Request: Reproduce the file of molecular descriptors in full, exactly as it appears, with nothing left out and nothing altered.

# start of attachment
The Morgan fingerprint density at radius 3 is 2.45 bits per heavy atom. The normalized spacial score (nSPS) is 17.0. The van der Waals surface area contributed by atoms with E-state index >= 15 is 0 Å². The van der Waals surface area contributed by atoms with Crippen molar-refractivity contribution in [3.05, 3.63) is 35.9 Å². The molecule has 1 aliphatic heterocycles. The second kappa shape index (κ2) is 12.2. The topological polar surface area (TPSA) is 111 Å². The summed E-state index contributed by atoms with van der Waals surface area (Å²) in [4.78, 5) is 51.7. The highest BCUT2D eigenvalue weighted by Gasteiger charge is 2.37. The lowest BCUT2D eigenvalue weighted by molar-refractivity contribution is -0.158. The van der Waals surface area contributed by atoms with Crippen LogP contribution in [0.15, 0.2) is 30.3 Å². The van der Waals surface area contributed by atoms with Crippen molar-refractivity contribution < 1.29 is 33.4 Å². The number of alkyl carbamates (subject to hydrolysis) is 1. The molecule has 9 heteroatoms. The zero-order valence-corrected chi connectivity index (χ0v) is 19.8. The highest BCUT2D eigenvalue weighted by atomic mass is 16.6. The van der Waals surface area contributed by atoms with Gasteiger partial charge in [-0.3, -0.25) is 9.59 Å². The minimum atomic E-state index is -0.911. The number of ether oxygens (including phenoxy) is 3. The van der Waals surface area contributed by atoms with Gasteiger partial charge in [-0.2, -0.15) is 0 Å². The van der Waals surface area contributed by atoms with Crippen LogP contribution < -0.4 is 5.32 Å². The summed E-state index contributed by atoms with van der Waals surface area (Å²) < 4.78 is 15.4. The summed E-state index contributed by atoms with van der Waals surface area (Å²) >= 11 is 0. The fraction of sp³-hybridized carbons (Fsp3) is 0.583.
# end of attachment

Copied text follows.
The Morgan fingerprint density at radius 3 is 2.45 bits per heavy atom. The normalized spacial score (nSPS) is 17.0. The van der Waals surface area contributed by atoms with E-state index >= 15 is 0 Å². The van der Waals surface area contributed by atoms with Crippen molar-refractivity contribution in [3.05, 3.63) is 35.9 Å². The molecule has 1 aliphatic heterocycles. The second kappa shape index (κ2) is 12.2. The topological polar surface area (TPSA) is 111 Å². The summed E-state index contributed by atoms with van der Waals surface area (Å²) in [4.78, 5) is 51.7. The highest BCUT2D eigenvalue weighted by Gasteiger charge is 2.37. The lowest BCUT2D eigenvalue weighted by molar-refractivity contribution is -0.158. The van der Waals surface area contributed by atoms with Crippen LogP contribution in [0.15, 0.2) is 30.3 Å². The van der Waals surface area contributed by atoms with Crippen molar-refractivity contribution < 1.29 is 33.4 Å². The number of alkyl carbamates (subject to hydrolysis) is 1. The molecule has 9 heteroatoms. The zero-order valence-corrected chi connectivity index (χ0v) is 19.8. The highest BCUT2D eigenvalue weighted by atomic mass is 16.6. The van der Waals surface area contributed by atoms with Gasteiger partial charge in [-0.3, -0.25) is 9.59 Å². The minimum atomic E-state index is -0.911. The number of ether oxygens (including phenoxy) is 3. The van der Waals surface area contributed by atoms with Gasteiger partial charge in [-0.2, -0.15) is 0 Å². The van der Waals surface area contributed by atoms with Crippen LogP contribution < -0.4 is 5.32 Å². The summed E-state index contributed by atoms with van der Waals surface area (Å²) < 4.78 is 15.4. The summed E-state index contributed by atoms with van der Waals surface area (Å²) >= 11 is 0. The fraction of sp³-hybridized carbons (Fsp3) is 0.583.